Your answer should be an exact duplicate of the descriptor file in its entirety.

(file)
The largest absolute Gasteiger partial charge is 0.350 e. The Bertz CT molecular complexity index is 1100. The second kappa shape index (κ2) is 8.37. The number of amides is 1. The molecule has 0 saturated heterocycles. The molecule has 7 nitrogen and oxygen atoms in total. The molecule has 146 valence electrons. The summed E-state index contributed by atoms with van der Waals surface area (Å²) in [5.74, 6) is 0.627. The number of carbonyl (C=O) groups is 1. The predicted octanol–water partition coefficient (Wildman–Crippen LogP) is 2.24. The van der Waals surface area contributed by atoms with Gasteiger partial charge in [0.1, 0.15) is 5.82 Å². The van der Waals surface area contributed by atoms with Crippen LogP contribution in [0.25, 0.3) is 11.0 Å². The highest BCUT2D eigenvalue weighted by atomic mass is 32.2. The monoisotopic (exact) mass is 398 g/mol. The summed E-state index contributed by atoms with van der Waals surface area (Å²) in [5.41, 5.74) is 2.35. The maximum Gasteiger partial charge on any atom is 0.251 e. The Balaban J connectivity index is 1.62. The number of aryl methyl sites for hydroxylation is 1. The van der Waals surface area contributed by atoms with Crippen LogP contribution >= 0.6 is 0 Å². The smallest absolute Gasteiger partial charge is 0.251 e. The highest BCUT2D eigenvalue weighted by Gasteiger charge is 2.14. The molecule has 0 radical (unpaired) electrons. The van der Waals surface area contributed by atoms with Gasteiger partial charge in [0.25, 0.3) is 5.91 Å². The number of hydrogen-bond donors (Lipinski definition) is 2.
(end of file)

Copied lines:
The largest absolute Gasteiger partial charge is 0.350 e. The Bertz CT molecular complexity index is 1100. The second kappa shape index (κ2) is 8.37. The number of amides is 1. The molecule has 0 saturated heterocycles. The molecule has 7 nitrogen and oxygen atoms in total. The molecule has 146 valence electrons. The summed E-state index contributed by atoms with van der Waals surface area (Å²) in [5.74, 6) is 0.627. The number of carbonyl (C=O) groups is 1. The predicted octanol–water partition coefficient (Wildman–Crippen LogP) is 2.24. The van der Waals surface area contributed by atoms with Gasteiger partial charge in [0.1, 0.15) is 5.82 Å². The van der Waals surface area contributed by atoms with Crippen LogP contribution in [0.25, 0.3) is 11.0 Å². The highest BCUT2D eigenvalue weighted by atomic mass is 32.2. The monoisotopic (exact) mass is 398 g/mol. The summed E-state index contributed by atoms with van der Waals surface area (Å²) in [5.41, 5.74) is 2.35. The maximum Gasteiger partial charge on any atom is 0.251 e. The Balaban J connectivity index is 1.62. The number of aryl methyl sites for hydroxylation is 1. The van der Waals surface area contributed by atoms with Crippen LogP contribution >= 0.6 is 0 Å². The smallest absolute Gasteiger partial charge is 0.251 e. The highest BCUT2D eigenvalue weighted by Gasteiger charge is 2.14. The molecule has 0 radical (unpaired) electrons. The van der Waals surface area contributed by atoms with Gasteiger partial charge in [0.25, 0.3) is 5.91 Å². The number of hydrogen-bond donors (Lipinski definition) is 2.